The lines

I’ve rummaged through the lines
every old word monstrously arrayed around me
memories smiling before sunset and signs
of an insubstantial pageant faded and folded
into air… into air… into little shrines
to a little heart heartlessly shaped
by imagination? reality? yesterday? All lines
disappear the harbor of your phantoms
—now no hiding among the lines
—no half-smiles before vespertine signs
—only unkind shrines made mine by time

Only a suffering god can help

Heavier than the heaviest weight
waits the acceptance of no beginning
no cause, no culpability
only a curse without an inscribing sorcerer
without a scapegoat to punish
and yet we’re tasked to live anyway
knowing only what we choose to know
while forgetting that we chose.

Is that even knowing?

The strong gods have fled
with their enchantments saturating
every discipline and gift
every precinct and mood
with meaning beyond necessity: gone
giving way for every entry
to become one dimension
of thought, of world
with little being left to live
and we blame all and none.

Is there even a world?

Now, only a suffering god can help
a weak god without explanations
without riddles for hierophants
or canons for high priests
priests promising revenge in the end
in the end promising anything
to make life something
it isn’t and can’t be.

Is there ever an end?

A suffering god
of mystery for identity
of all names and none
bearing all imprecations
whispering all benedictions
for an indifferent world of difference
and distance between the real and the imaginary
between hope and nothing.

Is there really nothing?

No Signs or Stars

After three days
overcast covered lovers
feel the insecure insight of sunlight
under bundles soon shed
wondering if they can change their signs
by truly being them or forgetting them
or believing there are no signs or stars
to govern or guide
only overcast days
for lovers loving the way things are
and the way they aren’t
and the way they might’ve been
affirmation before and after and in any case
in relation to the strangest claim of all: all is true.

But what does this mean for me and you?

They live asleep

A thousand souls sleep in the old Sears building
with a view of downtown to die for
space enough for unread things
safe art on safe walls
for everyone and none
and the latest in coffeemakers, speakers, screens.

Just down below they have wine and bread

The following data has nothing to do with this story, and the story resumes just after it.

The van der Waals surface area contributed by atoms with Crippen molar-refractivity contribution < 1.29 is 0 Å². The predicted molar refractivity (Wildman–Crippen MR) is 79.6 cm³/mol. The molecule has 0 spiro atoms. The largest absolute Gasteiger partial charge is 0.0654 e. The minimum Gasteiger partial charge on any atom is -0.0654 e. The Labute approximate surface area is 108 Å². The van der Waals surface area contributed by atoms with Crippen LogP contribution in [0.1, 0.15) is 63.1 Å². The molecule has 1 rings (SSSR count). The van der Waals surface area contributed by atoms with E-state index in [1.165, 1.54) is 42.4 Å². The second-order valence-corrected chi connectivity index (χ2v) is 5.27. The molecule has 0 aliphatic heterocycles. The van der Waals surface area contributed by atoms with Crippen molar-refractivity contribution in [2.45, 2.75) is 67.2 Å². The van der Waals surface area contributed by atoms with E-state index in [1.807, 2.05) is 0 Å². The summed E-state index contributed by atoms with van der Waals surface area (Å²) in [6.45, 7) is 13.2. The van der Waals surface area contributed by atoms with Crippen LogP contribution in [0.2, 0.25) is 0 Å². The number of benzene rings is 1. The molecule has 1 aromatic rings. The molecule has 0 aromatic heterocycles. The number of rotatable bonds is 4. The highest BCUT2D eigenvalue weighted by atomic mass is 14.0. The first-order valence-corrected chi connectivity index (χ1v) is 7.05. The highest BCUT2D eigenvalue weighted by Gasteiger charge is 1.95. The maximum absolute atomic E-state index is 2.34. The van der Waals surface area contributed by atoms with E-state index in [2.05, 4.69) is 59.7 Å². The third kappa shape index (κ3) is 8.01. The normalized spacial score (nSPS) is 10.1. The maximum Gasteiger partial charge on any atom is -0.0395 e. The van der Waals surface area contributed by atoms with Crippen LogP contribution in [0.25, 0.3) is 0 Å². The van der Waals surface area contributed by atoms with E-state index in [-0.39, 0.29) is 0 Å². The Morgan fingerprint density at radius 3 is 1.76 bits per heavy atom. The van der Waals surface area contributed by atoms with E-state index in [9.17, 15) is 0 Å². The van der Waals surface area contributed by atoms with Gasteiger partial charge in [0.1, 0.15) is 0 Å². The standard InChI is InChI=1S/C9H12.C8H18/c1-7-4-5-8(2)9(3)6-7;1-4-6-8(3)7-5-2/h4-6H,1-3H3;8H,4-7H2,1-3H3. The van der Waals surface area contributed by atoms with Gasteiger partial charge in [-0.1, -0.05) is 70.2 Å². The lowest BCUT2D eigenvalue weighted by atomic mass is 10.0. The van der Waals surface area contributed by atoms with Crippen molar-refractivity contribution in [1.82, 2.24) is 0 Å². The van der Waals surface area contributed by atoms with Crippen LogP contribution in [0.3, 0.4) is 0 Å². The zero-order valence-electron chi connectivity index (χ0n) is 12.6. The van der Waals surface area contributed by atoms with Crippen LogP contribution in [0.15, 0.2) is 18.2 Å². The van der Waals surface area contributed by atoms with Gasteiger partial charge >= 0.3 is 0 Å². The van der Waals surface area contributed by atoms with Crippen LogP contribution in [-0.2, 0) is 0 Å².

smokes, sidewalks, policemen
all living aside live music
and old music, trains, poverty.

Lower still lives the labyrinthine care of childcare
cauldrons of heat, bundles of communication, power
power for everyone and none
living near such lives and familiar music
and euphoric desperation of the building’s gospel.

Down and around the way within the turning walls
of concrete, pillars, repurposed spaces
the unlucky fortunate few
find the yellow door
the way that faintly sings to the sleepers high above
to wander down and around and through
to a world of sorrow, possibility, truth.

so little, so long

I find the book isn’t where it belongs
and the little and the long parts
of conversation circle back
to sweetnesses so strained by rhythms unbroken
for so little and so long by habit, by chance
by everything being all Seattle in Texas in winter
where such books mean such different things.

I hold an idea until exhaustion sets in
and the lost art of praying for my enemies
becomes a measure less, a measure more
more movement toward expecting
such an unwelcome realization: I have no enemies.

I find and hold so little, so long
of measures less and more lost than ever
I could have guessed. Circling back
upon disappointments devolved into energies
driving what’s broken in order to order
what has become so disordered
as it yet holds the hope
toward which the rhyming rhythms move.

Up again, old heart

Up again, old heart…
We’re driven on waves of intensity
folded through exotic familiarity
lulled-out into the deepest shallows of the real
where we’re torn apart and born again
and again with shores unseen
in countless abandoned moments:
so ordinary, so timeless, so mine, so yours
and yet, yet this moment now
belongs nowhere and to no one
not really, no, because
everything, eventually, ends.

Old souls, like ours, drown in beauty
while mothers shape our vision
and fathers fall
and friends listen
and lovers lay on their beds and talk with their hands
and the bedside light sets them in soft relief in a private world
where everything and nothing changes
while the playlist runs off
into something haunting.